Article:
I have commented before on the high, perhaps surprisingly high, percentage in Wales that want to see control of this devolved to Cardiff. One poll showed that 59% of people thought decisions about welfare and benefits should be devolved to the Assembly, with only 23% thinking these decisions should continue to be made at Westminster. This, combined with the fact that half the people in Wales think it is already devolved, means that the subject should be very much higher up the political agenda than it currently is. If the 50% which thought it was already devolved had been made aware that it wasn't, then it would surely have increased the percentage who think the Assembly should have more powers than it has at present.
In the recent discussions over the draft Wales Bill, one recurring theme voiced by both politicians and experts has been the desire for Wales to get a stable, long-lasting constitutional settlement ... particularly in view of the fact that none of the previous settlements has lasted for more than a few years. Frankly, I don't hold out any hope of this happening.
The only possible way of creating a stable settlement would be to devolve such a comprehensive package to Wales that only a small minority (say less than a quarter) would want more. It would put any talk of further devolution off the table for maybe the next twenty years. Stability would be bolstered if our devolution settlement were to be linked to that of Scotland and the Six Counties, because that would make devolution more monolithic across the UK and therefore harder to change.
But, bless 'em, the current crop of politicians in the governments of both Cardiff and London don't think in such terms. They are primarily concerned with what suits their immediate political agenda. In broad-brush terms, this is where each of the parties stands.
For the Tories, the only thing that they really want to see devolved is tax setting powers. They have always been a party of low taxes and low spending on public services. Therefore, so long as the Welsh Government is only able to make spending decisions rather than decide how much money to spend, the Tories will always be at an electoral disadvantage. The reason they now intend to give Wales tax setting powers without a referendum is because they realize that Labour in Wales wouldn't support a Yes vote in such a referendum any time soon ... and who can blame Labour for this? Why would they want to give away their main electoral advantage to the Tories?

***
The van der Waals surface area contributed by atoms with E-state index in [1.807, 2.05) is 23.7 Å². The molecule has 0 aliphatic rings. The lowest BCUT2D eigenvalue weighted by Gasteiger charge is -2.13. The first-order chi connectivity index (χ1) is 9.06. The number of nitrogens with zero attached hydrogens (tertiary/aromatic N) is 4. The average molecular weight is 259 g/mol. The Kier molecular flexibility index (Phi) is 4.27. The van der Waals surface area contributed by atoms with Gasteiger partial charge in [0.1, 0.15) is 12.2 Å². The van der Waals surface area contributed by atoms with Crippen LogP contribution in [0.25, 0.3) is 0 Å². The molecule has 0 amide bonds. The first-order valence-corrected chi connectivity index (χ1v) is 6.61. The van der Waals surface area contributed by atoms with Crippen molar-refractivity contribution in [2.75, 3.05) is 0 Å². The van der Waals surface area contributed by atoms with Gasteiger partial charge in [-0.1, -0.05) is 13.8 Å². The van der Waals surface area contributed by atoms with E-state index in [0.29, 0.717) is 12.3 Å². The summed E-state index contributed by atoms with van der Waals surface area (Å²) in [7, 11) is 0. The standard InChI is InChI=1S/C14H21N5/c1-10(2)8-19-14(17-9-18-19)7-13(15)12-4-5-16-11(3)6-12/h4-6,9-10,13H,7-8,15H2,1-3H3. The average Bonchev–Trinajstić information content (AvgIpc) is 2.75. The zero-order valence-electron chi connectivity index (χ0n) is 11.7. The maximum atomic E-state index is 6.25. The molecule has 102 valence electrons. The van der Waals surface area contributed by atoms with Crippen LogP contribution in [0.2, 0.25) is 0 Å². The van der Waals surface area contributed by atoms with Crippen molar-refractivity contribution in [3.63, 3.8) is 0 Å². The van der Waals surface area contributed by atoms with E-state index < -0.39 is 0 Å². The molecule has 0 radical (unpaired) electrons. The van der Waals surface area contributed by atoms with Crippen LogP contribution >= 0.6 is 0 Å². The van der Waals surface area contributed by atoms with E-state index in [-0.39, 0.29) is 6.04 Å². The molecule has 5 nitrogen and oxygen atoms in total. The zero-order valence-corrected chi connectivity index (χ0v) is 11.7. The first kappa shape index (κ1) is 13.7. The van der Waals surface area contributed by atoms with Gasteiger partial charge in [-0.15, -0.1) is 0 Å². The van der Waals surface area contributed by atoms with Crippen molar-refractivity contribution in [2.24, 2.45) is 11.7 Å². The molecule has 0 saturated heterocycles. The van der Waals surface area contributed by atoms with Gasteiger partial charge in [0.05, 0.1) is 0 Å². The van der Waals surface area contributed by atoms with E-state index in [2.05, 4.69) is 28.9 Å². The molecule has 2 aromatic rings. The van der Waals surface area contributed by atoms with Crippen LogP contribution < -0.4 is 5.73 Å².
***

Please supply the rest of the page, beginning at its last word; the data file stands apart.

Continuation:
For Labour, devolution of more powers to Wales is more nuanced. On the one hand, they want to be in charge of more areas so that they can pursue their policy agenda in those areas in an unbroken way. At present, they can't do that in non-devolved areas when the Tories are in power in Westminster. But, on the other hand, they need to have enough policy areas reserved to Westminster for them to be able to blame the Tories in London for what is wrong in Wales.
The LibDems are more principled about wanting equality of devolution, but have dropped to such a low level of support that it hardly matters.
Plaid Cymru will say that they want everything to be devolved, although it's hard to be sure if they mean it, particularly when it comes to how things will be paid for. It's easy, for example, to be in favour of new nuclear power stations if either tax- or bill-payers across the UK are the ones subsidizing or underwriting the investment. But if these things had to be paid for only by Welsh tax- and bill-payers, they would have no choice but to pursue a less expensive, more cost effective energy policy.
I pragmatic terms, what matters is what governments in Westminster choose to give Wales rather than what the people of Wales want ... which means either Labour or the Tories. As one example, as things stand at present, the Tories are unwilling to give Wales control over policing, but Labour want policing to be devolved. This simply means that if policing is not devolved in this Wales Bill, there will be a new Wales Bill devolving policing when Labour are next in power in Westminster. This pattern will continue, requiring a new Wales Bill at every change of government.
I would say that it has now become an ingrained into our way of thinking to expect this, and it will keep the constitutional question on the agenda despite Labour and the Tories saying they wish it would go away.
Update - 15:22, 7 March 2016
Right on cue, there has been a very significant development today. The Welsh Government has published its own version of a draft Wales Bill. It's clever, in that it introduces the concept of "deferred" areas of devolution – areas that will not be devolved to Wales immediately, but will be devolved by 2026. The best document to read is the Explanatory Summary. The full draft bill is here.